john 13 begins by explaining that Jesus knew His hour had come. with the coming events in mind, Jesus begins to serve the disciples by washing their feet.

as if His incarnation and crucifixion wouldn’t be strong enough examples of humility and service, He literally kneels to wash the feet of His own followers. peter’s response is only natural, that Jesus shouldn’t stoop to such a menial task. but Jesus, through the self-debasing act as Jesus/rabbi/teacher washing His students’ feet was pointing them (and us) even further to His role as Christ/Messiah/Savior. “If I do not wash you, you have no share with me.”

if Jesus didn’t come to earth in the likeness of man… if He didn’t humble Himself to death on a cross… He wouldn’t be the Christ… He would just be rabbi. and if we aren’t washed by His blood… if we don’t accept the benefit (by placing our faith in Him) of His service and submission unto death, then we have no part with Him. peter’s impulse was that accepting a foot-washing from Jesus would tarnish His role as rabbi. Jesus points out that if we deny a “spirit-washing” we deny His role as the suffering, serving Savior.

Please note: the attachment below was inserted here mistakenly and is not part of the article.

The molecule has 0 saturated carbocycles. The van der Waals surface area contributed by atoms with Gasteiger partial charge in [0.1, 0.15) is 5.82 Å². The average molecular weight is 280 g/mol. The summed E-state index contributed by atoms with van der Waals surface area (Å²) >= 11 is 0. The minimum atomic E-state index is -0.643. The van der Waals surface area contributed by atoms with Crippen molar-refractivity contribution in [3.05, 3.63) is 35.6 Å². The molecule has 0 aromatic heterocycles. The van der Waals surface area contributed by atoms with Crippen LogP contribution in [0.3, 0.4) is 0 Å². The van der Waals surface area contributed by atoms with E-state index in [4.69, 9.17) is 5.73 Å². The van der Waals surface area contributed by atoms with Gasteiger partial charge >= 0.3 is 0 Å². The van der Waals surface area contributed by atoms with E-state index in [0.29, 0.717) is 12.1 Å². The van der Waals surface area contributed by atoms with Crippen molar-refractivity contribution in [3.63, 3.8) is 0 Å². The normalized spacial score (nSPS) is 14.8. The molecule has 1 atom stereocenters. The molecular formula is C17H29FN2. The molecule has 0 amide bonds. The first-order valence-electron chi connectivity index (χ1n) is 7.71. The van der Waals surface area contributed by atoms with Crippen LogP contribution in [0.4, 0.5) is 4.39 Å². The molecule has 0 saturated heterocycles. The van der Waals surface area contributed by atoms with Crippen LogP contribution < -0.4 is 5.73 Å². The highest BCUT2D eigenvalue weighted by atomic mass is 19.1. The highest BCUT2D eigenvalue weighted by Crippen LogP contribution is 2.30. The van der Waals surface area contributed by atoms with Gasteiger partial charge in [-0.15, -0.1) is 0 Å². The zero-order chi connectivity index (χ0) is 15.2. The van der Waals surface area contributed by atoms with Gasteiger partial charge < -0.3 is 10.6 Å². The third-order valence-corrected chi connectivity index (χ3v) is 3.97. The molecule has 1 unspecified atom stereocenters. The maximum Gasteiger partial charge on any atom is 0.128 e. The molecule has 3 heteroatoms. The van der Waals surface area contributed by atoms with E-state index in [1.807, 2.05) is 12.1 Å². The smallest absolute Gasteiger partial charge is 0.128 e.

likewise we, as followers of Christ, are to suffer and serve. we’re to love one another as Christ loved us (through service and sacrifice).

don’t skip over the events of holy week this week. today/tonight reflect on Christ’s service/sacrifice on the night of the last supper, keeping in mind His ultimate sacrifice that was to follow.